• what I've come up with is a plain-talk user account. However, I've tested (read 'applied') different home user versions of standalone antivirus software on my PC under the same conditions (courtesy of Acronis TrueImage; OS: Windows XP).
  • all prices mentioned are in US$ and generally include a 1-year virus definitions subscription.
All the major reviews this year seem to be bent on hailing BitDefender or Kaspersky. You should know that each year it's different; a few years back the tussle was between Norton and McAfee, and after that PC-Cillin and Kaspersky broke in. There always seems to be a general drift towards celebrating a particular antivirus brand. But trust me: they're almost always wrong. Or they do all their testing on alien PCs (no pun intended).


BitDefender
BitDefender product page | top



This year's champ won many hearts with its price tag: a one year subscription for 3 users (yes, that wasn't a typo) costs only $23.96. BitDefender is a vastly improved product in its current incarnation (the current version is 2008), although version 9 (the last one I used) was good too. BitDefender did a good job cleaning up my PC; it looks sleek these days, and scan speed seems to have slightly improved. However, my chief complaint against BitDefender is it eats up a lot of your RAM. And a hell lot: in fact, if you're using an older machine you might even think your PC has crashed for good (I tested it on a 2.0 -something GHz Celeron, and it's going to curse me for the rest of its days).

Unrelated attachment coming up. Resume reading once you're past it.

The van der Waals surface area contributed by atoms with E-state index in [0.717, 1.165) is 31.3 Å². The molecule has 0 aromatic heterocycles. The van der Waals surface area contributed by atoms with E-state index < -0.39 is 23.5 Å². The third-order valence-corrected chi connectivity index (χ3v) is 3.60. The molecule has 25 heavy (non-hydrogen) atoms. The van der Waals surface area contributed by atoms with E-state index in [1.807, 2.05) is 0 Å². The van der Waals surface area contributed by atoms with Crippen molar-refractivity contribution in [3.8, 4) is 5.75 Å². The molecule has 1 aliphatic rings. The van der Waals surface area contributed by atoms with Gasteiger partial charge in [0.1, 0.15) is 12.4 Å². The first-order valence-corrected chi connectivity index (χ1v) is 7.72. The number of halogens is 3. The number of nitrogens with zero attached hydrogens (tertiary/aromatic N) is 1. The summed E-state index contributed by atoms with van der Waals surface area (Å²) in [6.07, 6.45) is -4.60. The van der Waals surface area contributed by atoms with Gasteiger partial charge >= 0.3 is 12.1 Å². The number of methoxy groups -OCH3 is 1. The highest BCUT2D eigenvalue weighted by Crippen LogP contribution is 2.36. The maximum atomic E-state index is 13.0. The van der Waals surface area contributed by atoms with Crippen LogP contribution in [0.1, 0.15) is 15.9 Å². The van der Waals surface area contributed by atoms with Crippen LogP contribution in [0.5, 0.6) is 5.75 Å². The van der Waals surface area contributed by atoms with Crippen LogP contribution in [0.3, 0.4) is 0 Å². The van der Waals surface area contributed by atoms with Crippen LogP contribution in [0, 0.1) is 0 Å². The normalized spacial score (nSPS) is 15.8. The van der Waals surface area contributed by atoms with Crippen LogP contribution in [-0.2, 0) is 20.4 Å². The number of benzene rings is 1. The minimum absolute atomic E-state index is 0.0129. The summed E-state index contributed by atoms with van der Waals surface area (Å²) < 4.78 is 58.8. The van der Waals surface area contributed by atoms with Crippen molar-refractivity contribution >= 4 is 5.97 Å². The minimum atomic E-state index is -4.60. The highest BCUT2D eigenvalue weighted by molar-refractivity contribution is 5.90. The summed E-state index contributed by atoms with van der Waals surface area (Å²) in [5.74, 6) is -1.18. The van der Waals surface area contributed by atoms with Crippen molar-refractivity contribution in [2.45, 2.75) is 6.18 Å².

Summary: good detection rate, great price tag, improved interface; slow scan speed, RAM hog.
Price: $23.96 (for 3 users)


Kaspersky

Kaspersky Labs product page | top